In 2010, she was transferred to Gyansu. Life is relatively better organised, home is not far from Gyansu and her husband runs a shop in Uttarkashi. Of course she does not have a minute to spare. When home, she looks after her 90-year-old father-in-law and other elderly members. She gets up early to cook for the family and by 7 am she is ready to leave for school, with optimism and good cheer. Rameshwari maintains a daily diary and says, ‘To reflect on what went well and what did not, during the day is important because every day is a fresh experience.’
In many government schools, teachers go the extra mile for their economically and academically disadvantaged children. Here at Gyansu, while the government provides free uniforms for all the girls and all the children from the SC community, there are a few boys who cannot afford to buy the uniform. Rameshwari and Darbeshwari fork out their personal money for these boys. For Rameshwari, the concept of Continuous Comprehensive Evaluation (CCE) never seemed like a new introduction. She says, ‘We know each child intimately and know what she has learnt. Our children do not even know whether we are assessing them, it is a natural part of a day’s teaching and learning at school.’ Rameshwari’s work has received more recognition recently. In 2015, she was awarded the Rajya Shikshak Puraskar. She modestly says, ‘This was always a good school and all the teachers here were always dedicated.’
The district of Udhamsinghnagar is all flatland and plains. On both sides of the road, as far as eye can see, are vast fields. In the winter, they are green with the early shoots of wheat and by March, they are tall and brown, ready for harvest. The district shares its southern border with Uttar Pradesh and has more in common with this state than with the other districts of Uttarakhand. It was on a crisp winter morning that we visited the primary School in the village of Matiyayi in Sitargunj Block. Managing the school of 107 children was Meena Rana. Matiyayi is made up of people from the Tharu tribal community and the Sikh community. Meena belongs to the tribal community and 15 years ago, began here as a temporary help and a shiksha mitra. Over time, with a dynamic head teacher called Nemaichand, Matiyayi developed into a good school. Meena learnt and grew along the way and was appointed teacher in due course.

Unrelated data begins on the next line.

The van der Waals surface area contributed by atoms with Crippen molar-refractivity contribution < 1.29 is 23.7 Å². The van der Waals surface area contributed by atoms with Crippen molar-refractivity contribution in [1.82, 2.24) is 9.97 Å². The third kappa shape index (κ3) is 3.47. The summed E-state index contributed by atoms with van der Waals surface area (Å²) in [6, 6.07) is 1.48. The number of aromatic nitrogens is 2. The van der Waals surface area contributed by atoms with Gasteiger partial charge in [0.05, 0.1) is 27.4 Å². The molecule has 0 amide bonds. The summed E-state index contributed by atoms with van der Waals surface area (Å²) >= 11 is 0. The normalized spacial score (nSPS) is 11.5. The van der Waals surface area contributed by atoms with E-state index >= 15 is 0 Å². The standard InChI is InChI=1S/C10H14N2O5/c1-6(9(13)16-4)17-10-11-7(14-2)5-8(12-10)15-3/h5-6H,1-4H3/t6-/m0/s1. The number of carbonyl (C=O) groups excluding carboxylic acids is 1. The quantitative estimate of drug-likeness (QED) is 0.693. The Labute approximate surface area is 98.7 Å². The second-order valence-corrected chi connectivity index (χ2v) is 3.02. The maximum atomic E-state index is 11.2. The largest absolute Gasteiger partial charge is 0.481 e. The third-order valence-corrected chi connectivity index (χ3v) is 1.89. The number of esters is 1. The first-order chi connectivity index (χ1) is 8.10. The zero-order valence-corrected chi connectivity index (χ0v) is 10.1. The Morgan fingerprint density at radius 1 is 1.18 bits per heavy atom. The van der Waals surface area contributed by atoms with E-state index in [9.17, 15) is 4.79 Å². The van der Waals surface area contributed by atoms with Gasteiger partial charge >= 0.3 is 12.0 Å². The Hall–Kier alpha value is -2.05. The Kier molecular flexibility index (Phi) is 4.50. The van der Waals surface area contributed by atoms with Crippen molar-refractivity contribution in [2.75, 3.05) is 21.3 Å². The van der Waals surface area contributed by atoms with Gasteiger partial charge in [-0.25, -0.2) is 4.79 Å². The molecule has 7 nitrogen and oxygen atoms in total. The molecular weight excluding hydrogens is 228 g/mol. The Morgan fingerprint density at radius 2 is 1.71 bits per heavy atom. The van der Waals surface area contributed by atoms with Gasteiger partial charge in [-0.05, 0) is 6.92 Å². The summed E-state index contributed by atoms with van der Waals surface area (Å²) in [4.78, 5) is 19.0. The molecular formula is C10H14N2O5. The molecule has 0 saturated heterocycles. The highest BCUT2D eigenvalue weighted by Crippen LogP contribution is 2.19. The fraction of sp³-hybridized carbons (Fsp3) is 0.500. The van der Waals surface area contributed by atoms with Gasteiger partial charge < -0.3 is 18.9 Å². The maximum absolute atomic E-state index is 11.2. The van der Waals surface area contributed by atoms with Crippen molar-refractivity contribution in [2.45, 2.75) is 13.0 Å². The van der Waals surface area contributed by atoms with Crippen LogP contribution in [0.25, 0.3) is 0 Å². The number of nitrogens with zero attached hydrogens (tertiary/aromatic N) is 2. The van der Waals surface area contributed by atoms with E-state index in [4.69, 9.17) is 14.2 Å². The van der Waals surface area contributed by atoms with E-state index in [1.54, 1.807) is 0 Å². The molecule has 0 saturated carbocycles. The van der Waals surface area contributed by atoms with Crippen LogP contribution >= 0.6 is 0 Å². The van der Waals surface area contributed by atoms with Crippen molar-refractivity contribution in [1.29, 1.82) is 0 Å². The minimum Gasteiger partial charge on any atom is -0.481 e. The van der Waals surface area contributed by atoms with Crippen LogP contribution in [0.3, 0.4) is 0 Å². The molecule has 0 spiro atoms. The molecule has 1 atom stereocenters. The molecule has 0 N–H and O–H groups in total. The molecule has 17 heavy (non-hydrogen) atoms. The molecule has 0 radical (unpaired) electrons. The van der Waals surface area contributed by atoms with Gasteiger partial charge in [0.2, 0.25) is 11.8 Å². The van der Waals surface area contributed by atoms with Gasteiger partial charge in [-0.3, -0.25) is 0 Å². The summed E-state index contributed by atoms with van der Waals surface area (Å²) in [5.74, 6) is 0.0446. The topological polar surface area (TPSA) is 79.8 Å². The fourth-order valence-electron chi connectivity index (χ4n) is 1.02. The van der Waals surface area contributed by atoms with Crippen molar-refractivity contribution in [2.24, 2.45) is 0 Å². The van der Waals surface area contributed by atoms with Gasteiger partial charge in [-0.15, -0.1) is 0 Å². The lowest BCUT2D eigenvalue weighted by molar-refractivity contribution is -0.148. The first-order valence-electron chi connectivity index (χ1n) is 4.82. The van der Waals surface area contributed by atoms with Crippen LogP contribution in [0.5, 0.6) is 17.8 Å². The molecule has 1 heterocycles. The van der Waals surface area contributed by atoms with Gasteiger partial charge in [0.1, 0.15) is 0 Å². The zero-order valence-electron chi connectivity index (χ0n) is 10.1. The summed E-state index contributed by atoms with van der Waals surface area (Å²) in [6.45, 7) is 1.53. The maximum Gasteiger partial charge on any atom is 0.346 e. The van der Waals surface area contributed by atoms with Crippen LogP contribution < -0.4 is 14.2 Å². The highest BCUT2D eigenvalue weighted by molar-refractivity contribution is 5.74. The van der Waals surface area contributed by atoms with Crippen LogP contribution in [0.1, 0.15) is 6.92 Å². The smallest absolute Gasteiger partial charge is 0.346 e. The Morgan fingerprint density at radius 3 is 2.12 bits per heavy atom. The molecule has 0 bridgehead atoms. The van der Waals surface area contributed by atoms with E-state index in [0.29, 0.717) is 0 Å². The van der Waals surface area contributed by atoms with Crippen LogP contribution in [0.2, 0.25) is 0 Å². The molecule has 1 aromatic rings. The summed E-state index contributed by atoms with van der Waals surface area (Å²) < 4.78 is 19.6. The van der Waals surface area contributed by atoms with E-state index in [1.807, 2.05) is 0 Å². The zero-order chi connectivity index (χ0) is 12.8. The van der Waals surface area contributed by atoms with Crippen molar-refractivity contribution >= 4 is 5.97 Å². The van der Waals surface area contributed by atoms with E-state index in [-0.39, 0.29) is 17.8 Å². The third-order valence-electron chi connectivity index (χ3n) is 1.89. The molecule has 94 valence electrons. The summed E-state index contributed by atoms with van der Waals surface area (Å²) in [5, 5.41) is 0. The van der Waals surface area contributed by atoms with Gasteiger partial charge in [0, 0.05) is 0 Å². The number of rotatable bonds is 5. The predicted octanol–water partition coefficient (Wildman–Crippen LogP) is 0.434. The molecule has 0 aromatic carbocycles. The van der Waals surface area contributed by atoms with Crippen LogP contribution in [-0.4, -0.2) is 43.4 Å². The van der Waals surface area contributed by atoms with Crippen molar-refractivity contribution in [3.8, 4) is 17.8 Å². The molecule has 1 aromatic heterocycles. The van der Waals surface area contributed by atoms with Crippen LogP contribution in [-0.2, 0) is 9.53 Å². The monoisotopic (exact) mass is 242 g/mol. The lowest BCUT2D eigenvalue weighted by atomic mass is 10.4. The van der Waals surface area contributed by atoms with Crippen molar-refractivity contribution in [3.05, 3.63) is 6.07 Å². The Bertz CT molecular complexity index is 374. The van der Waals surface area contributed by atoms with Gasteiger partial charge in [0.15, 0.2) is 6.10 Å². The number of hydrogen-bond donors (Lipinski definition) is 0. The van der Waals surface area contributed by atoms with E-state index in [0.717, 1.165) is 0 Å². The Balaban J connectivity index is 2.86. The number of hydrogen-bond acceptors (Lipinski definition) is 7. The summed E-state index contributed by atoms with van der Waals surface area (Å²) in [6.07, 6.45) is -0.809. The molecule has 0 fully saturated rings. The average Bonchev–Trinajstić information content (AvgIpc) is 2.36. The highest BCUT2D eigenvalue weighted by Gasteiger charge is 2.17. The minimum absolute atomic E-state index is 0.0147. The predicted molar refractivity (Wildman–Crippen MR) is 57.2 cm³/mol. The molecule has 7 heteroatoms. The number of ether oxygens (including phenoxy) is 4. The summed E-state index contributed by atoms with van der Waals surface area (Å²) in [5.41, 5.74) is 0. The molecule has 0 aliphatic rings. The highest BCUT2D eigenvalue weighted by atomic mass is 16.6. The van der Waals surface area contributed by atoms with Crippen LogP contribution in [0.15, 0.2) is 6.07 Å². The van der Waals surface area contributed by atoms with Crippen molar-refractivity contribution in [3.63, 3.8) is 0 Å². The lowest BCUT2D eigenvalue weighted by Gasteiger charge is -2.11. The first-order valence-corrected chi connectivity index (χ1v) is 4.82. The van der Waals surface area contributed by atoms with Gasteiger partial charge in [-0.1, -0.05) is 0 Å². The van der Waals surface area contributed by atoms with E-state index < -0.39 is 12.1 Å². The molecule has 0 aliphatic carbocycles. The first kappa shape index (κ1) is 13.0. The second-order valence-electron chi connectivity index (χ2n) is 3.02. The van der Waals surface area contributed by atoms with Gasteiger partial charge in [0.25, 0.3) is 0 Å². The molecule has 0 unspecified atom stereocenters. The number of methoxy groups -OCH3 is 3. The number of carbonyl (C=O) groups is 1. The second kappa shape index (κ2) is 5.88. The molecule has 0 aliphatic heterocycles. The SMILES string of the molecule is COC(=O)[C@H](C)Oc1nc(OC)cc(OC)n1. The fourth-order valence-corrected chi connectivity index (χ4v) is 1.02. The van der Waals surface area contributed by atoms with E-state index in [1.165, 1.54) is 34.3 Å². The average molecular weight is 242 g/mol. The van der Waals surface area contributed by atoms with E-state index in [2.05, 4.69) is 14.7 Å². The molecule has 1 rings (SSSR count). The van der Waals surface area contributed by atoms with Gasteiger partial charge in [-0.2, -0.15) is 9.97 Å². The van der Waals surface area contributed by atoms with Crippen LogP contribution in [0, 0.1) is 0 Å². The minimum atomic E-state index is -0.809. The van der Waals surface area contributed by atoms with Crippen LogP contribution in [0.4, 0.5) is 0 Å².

After Nemaichand’s transfer, Meena now manages the school. Married at the age of 16, she went to her ‘sasural’ where her father-in-law was more than a father to her. He gave her a cycle and insisted that she complete her Intermediate course in the nearby town of Sitargunj. She did her BA too. By then, she was also the mother of three children. It was after her third child that her father-in-law encouraged her to take the shiksha mitra role at Matiyayi Primary School. Her husband too was a pillar of support. During her college days, if she offered to work in the fields, he would say, ‘Abhi tumhare padhaayi ke din hain’. Some years later, as she settled into her teacher’s role in Matiyayi, her husband encouraged her to learn farming. It was a big thing, says Meena, since farming is considered a male bastion and to this day Meena admires her husband for encouraging her to work at the farm. Her school has a fine library and she is inordinately proud when she says, ‘Bacche koshish karke padh lete hain’. She is shy, but her confidence peeps out when she says, ‘If the school is good, even the rich farmers will send their children here. Now, I just phone the parents if I have to discuss anything and they come immediately’.
It is — one must remember — a world where gender equality is a far cry, but these women are navigating their path through their actions rather than words... Gaining that equality, sometimes in a supportive environment of the immediate family and sometimes not. These are just a few vignettes and glimpses from the lives of these heroes, ordinary people doing extraordinary things.
Next time, when someone discusses rural government schools, do remember to share the stories of Rameshwari, Meena, Kashibai and Madhulika. There are many, many more.
S. Giridhar, is the Chief Operating Officer of Azim Premji University and can be contacted on firstname.lastname@example.org
Updated Date: Jan 11, 2018 11:38 AM